Andy, who didn’t know about the Fay Avenue Bike Path before, said it was a good ride. “It’s safe and separated, that’s why it’s good. It has low visibility. I don’t think many people are aware of it, so if they had some signage to the path, that would be better.”

Right off the path exit onto Nautilus Street, the Hanshaws admired the plentiful bike racks across the street from La Jolla High School. “I hope they have bike parking inside, too,” Andy said.

Crossing over to Fay Avenue, the bike path turns into a “Bike Route.” There are a few bike routes in La Jolla, where bikes and cars share the space. Some are located in back streets where there is less traffic, but others — like the Fay Avenue — are right in the middle of a very busy road.

More often than not, the only designation of a bike route is a rectangular green sign with a bike on it at the beginning of the street. For the most southern block on Fay Avenue, that is the case. To the north, road users encounter “sharrows,” which are share road signs painted with a bike and two arrows on the pavement.

At this point, Andy explained that the “sharrows” are positioned on the exact spot where the bike is supposed to ride, separated enough from what’s called “the door zone” (the space necessary for a car door to open).

“The flipside is that you are putting the bicyclist in the middle of the road, and many people don’t feel safe riding there, so what happens is the bicyclist just rides close to the cars, because that’s sort of how they’ve been taught to ride, but not consciously thinking that a car door can open at any moment, and that’s dangerous,” Andy said.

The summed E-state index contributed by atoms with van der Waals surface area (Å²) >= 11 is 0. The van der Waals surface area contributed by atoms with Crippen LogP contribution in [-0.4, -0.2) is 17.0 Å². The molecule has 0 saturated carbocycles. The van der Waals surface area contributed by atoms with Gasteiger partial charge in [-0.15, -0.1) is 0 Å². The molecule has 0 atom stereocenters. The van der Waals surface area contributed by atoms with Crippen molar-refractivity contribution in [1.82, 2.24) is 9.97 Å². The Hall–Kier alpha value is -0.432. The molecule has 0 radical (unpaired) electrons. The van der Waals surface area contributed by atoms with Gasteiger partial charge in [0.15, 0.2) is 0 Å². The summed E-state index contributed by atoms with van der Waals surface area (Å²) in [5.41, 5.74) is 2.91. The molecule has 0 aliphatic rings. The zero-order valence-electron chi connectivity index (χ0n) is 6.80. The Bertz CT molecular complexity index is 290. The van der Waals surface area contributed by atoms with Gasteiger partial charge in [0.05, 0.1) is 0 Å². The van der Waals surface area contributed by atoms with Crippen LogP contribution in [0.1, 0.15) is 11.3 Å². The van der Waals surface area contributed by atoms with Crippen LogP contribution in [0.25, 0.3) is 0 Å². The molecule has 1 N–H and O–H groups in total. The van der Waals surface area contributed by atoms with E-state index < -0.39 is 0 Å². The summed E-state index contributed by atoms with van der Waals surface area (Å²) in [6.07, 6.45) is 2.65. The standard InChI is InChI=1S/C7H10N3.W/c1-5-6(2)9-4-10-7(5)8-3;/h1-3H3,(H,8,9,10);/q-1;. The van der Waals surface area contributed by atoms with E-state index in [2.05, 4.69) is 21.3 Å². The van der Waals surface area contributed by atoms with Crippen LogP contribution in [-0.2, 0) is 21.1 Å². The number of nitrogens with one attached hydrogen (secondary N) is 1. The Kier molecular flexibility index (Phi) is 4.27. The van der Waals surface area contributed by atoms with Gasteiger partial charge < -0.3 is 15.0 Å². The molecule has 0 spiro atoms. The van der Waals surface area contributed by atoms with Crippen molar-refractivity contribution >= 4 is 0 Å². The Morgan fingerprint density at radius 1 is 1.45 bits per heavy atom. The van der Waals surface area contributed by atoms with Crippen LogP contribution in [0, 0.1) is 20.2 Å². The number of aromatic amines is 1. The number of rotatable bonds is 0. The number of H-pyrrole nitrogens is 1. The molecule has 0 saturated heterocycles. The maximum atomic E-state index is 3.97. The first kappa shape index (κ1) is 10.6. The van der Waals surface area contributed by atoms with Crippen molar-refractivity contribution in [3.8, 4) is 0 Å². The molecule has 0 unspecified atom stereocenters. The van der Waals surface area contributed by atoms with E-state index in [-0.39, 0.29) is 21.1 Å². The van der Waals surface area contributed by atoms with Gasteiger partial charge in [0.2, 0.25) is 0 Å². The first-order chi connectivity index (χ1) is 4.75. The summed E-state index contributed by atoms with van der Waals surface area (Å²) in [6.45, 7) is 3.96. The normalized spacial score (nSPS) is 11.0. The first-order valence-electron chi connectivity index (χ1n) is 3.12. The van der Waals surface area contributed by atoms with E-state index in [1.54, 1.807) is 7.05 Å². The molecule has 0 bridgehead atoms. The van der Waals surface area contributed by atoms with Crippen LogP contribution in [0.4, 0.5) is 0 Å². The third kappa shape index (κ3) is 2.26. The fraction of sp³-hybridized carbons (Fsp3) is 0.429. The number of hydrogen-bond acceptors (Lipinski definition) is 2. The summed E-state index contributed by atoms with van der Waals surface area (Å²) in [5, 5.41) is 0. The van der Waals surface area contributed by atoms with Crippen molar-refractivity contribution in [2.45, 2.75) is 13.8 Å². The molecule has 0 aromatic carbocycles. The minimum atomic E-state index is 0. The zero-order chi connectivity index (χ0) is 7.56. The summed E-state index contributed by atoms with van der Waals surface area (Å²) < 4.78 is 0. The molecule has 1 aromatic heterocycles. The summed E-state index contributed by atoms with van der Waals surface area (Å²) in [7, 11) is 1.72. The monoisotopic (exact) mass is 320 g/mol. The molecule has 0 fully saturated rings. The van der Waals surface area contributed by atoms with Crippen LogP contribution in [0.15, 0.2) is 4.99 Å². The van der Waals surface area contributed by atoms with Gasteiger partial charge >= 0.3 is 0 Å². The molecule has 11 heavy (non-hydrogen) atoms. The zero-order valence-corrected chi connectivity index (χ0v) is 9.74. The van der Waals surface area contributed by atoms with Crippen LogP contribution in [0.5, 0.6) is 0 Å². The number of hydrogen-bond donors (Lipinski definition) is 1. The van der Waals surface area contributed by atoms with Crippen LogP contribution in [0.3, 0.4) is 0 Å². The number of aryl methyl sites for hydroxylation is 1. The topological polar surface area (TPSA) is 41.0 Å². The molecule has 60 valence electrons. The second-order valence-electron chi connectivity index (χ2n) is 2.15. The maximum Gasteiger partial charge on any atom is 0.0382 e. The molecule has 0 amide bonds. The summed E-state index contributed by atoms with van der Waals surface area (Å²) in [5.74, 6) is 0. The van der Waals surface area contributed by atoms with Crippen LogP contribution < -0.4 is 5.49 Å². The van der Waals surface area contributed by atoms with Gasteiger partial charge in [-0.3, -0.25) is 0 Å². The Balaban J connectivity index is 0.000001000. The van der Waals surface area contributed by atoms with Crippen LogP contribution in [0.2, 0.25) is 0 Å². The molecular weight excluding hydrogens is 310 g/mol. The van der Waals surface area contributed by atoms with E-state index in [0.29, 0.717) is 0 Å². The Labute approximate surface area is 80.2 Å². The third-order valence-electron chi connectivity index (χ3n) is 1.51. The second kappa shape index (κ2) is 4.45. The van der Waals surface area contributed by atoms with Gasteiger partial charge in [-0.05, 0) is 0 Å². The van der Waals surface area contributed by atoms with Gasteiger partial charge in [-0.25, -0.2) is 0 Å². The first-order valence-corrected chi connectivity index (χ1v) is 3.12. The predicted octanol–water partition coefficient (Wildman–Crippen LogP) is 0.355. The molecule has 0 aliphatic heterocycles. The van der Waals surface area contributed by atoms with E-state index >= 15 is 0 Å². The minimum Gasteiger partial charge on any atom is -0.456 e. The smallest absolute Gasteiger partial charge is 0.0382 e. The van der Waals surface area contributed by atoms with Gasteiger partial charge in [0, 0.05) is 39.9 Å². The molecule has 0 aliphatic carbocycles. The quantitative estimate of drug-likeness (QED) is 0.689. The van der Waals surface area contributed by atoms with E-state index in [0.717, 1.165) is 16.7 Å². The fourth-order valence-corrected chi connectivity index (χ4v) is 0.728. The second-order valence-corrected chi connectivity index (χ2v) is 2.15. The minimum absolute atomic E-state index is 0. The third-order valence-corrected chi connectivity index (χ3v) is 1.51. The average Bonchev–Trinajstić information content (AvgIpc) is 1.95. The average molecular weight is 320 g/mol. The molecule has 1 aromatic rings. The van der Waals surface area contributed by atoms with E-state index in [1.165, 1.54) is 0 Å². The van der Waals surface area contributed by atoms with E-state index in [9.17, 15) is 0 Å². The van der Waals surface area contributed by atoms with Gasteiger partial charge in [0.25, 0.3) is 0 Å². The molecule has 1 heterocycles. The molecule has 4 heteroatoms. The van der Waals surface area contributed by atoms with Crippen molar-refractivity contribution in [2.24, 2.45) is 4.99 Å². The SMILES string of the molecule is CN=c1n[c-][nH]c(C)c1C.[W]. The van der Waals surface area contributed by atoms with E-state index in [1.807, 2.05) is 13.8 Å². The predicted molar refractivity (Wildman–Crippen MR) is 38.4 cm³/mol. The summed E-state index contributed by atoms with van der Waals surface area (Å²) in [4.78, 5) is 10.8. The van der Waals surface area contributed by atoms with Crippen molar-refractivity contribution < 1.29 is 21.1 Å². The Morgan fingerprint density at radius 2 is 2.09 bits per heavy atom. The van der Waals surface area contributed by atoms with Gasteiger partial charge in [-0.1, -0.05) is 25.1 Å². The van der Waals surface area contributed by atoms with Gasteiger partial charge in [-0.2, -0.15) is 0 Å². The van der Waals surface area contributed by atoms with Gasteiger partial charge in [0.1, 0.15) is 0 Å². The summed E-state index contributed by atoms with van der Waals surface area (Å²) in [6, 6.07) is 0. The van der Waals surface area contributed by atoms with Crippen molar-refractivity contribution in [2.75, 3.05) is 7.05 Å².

After Genter Street, the Bike Route goes west to Girard Avenue, north to Pearl Street and finds its way to Bluebird Lane. It continues on a stretch of Prospect Place to Coast Boulevard, and circles back surrounding the Village. “There aren’t any bike lanes within the Village … My wife and I ride to the Village and there we chain our bikes because it’s dangerous to ride there,” John said.

He added that he likes to ride along the “Scenic Route,” which goes from Coast Boulevard to Pacific Beach along the coast. “But for job commuters, you really need a short and flat route,” he said.

The mayor’s “Climate Action Plan” proposes building 50 miles of “new or improved” bike lanes along the city to increase the percentage of bike commutes. La Jolla Light contacted city Public Information Officer Arian Collins to find out if any of those bike lanes will be placed in La Jolla.